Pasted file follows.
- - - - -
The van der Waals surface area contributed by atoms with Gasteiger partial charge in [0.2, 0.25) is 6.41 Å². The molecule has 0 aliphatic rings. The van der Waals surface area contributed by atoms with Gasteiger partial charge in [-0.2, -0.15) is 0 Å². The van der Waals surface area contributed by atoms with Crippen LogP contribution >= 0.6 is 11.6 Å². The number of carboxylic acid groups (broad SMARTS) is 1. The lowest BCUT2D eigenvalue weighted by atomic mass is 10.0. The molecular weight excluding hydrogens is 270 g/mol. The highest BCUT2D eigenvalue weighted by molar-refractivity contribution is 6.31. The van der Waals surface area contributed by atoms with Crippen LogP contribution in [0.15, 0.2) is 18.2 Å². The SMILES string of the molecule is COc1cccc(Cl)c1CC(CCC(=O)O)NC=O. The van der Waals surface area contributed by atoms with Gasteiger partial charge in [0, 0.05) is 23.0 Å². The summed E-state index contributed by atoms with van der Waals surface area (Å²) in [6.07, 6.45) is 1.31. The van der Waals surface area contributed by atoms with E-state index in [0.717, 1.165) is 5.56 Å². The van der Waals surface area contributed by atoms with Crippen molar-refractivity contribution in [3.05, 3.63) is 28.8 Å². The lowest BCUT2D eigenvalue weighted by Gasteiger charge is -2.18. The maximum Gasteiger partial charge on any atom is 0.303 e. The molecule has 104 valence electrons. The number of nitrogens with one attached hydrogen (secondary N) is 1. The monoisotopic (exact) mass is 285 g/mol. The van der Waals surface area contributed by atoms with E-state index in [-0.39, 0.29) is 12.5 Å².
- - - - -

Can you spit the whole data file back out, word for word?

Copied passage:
The van der Waals surface area contributed by atoms with Gasteiger partial charge in [0.2, 0.25) is 6.41 Å². The molecule has 0 aliphatic rings. The van der Waals surface area contributed by atoms with Gasteiger partial charge in [-0.2, -0.15) is 0 Å². The van der Waals surface area contributed by atoms with Crippen LogP contribution >= 0.6 is 11.6 Å². The number of carboxylic acid groups (broad SMARTS) is 1. The lowest BCUT2D eigenvalue weighted by atomic mass is 10.0. The molecular weight excluding hydrogens is 270 g/mol. The highest BCUT2D eigenvalue weighted by molar-refractivity contribution is 6.31. The van der Waals surface area contributed by atoms with Crippen LogP contribution in [0.15, 0.2) is 18.2 Å². The SMILES string of the molecule is COc1cccc(Cl)c1CC(CCC(=O)O)NC=O. The van der Waals surface area contributed by atoms with Gasteiger partial charge in [0, 0.05) is 23.0 Å². The summed E-state index contributed by atoms with van der Waals surface area (Å²) in [6.07, 6.45) is 1.31. The van der Waals surface area contributed by atoms with E-state index in [0.717, 1.165) is 5.56 Å². The van der Waals surface area contributed by atoms with Crippen molar-refractivity contribution in [3.05, 3.63) is 28.8 Å². The lowest BCUT2D eigenvalue weighted by Gasteiger charge is -2.18. The maximum Gasteiger partial charge on any atom is 0.303 e. The molecule has 104 valence electrons. The number of nitrogens with one attached hydrogen (secondary N) is 1. The monoisotopic (exact) mass is 285 g/mol. The van der Waals surface area contributed by atoms with E-state index in [-0.39, 0.29) is 12.5 Å².